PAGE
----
Monday, December 8, 2014

A is for...

Baby Bee is obsessed with the alphabet right now. Well, certain letters of the alphabet that is. He loves to find the letter “B” on book titles or packages, and searches diligently for the letter “P” on buses and billboards. He points out the “W”s in whatever media I’m reading and jumps in to the alphabet song when we get to “O.” Hearing him attempt to say “alphabet” is pretty cute too.

Our family recently received a personal helping of Alphabet Soup. Baby Bee has formally received a diagnosis: ASD, or Autism Spectrum Disorder. We’d been operating under the informal SPD label (Sensory Processing Disorder) and figured there was more to the story. The letters themselves came as no surprise: ASD level 2, with some unofficial words about “highly gifted” and “cognitive abilities of a four year old in some areas” thrown in. 

In our family, A is now for Autism.

We were in disbelief at first. Did we really, finally get someone to tell us what was going on with Baby Bee? The trend, in working with families in the early years of life, is to say, “Come back later. In several years. Let’s wait and see how things turn out. He might catch up. It’s too hard to sort out right now.” So we were amazed that someone said, “Hey, your kid really does fit the profile. Here’s some letters for him!”

Then the disbelief turned to joy--help is on the way! We qualify for therapies specifically designed for kids with ASD, like ABA (applied behavioral analysis) therapy. Can’t wait to get started!

Now we are in a funny place. We are fighting the insurance company for the help that’s supposed to be here already and wondering if we will ever get a good night’s sleep—or a nap during the day for that matter.  Plus 3 to 6 months of sitting on service waiting lists seems like a long time when your kid isn't even two. We are exhausted after all this advocating and realizing that we will probably have to continue to advocate for everything in the future. We weren't scared to get a diagnosis, but deep down, a little piece of me thought having a definitive name to describe our lives, meant things would somehow get easier in their own right.

I think this is the part of the post where I am expected to tie things up. Loop us back around from A to Z, and say something clever about Baby Bee being so exceptionally smart and how lucky we are as parents. Or about how we wouldn't change a thing about him even if we could. Instead, I’ll let you share in our present discomfort, and you can know that this is where we truly are right now. Grateful, tired, grieving, hopeful...did I mention tired?


As far as the homestead, my energies have focused more on Baby Bee while Mr. Bee’s been doing most of the animal work. My role is primarily limited to getting a teenager goat’s head unstuck from the same gate *every single day.* No small task, I assure you. We’ll post more about those happenings soon, I hope.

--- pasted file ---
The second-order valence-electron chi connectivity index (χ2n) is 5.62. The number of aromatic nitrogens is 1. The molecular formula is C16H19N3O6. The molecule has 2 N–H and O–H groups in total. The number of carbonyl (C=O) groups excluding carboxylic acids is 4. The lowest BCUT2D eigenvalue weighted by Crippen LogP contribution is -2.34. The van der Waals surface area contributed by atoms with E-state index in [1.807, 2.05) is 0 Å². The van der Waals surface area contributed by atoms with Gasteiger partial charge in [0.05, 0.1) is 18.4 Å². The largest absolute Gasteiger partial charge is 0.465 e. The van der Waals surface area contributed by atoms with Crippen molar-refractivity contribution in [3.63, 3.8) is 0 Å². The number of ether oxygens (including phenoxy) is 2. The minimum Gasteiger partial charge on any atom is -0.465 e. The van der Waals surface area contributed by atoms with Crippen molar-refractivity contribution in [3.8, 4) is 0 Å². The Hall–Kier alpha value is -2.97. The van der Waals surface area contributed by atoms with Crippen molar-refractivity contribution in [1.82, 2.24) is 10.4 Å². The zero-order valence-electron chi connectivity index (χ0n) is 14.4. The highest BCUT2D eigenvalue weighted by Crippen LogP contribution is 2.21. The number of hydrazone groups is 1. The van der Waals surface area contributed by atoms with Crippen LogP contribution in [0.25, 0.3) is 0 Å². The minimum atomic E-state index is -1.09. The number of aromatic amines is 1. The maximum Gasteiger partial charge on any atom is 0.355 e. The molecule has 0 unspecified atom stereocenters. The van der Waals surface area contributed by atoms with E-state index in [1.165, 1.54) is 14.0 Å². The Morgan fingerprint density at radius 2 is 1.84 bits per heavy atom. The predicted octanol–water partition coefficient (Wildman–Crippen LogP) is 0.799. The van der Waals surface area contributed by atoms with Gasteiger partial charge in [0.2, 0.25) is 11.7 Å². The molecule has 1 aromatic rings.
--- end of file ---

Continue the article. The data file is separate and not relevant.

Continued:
Tuesday, August 19, 2014

Making Use, Making Do, Making things Right

You may remember I started this journey with thick rubber gloves, tongs and a package of Trader Joe's frozen chicken breast. 

Well, we're not in Kansas any more Toto. 

This spring we raised our own meat chickens. Fast growing things that required careful monitoring to ensure proper health. The garage flooded during some area wide flooding we had, and we panicked to get the little babes dry and to higher ground. We raised 30+ birds for ourselves and a few friends, marveled at how fast they grew and butchered then by 8 weeks. 

Last month, Mr. Bee butchered our first goat. (Not to worry, it wasn't Lula Mae or anyone you know. Well not too well anyhow. :/)

Desi was one of Lula Mae's babies from our first kidding. She was always destined as meat or selling but we gave her a name and treated her like the others, nevertheless. 

We also put one of the beautiful Pekins down. She suffered what my childhood best friend (turned Vet) surmises was a stroke common in older birds of this variety. 

With the meat birds it's almost easy. "Meat" is even in their name! I've still never done the actual slaughter but it's easy to get detached. You see them and think "wow this will feed us for many months. I wonder if those runts will catch up in size." (In the process if the objectification of meat, it's easy to understand the objectification of women.)

With the goats, it's a little harder. You feel weird taking the life of an animal who trusts you, who you watched enter the world, who is cognizant of its status as prey in the natural world. You tell yourself that it's okay because she's not a pet, she never was a pet, even though that's not entirely true. 

Then there is your pet. Someone you love deeply and powerfully. And it's so hard that you have the neighbors come over and take her life as part of a ceremony where you cry and they sing and you're pain feels so deep you'll never recover from it. Even though you will, and you do.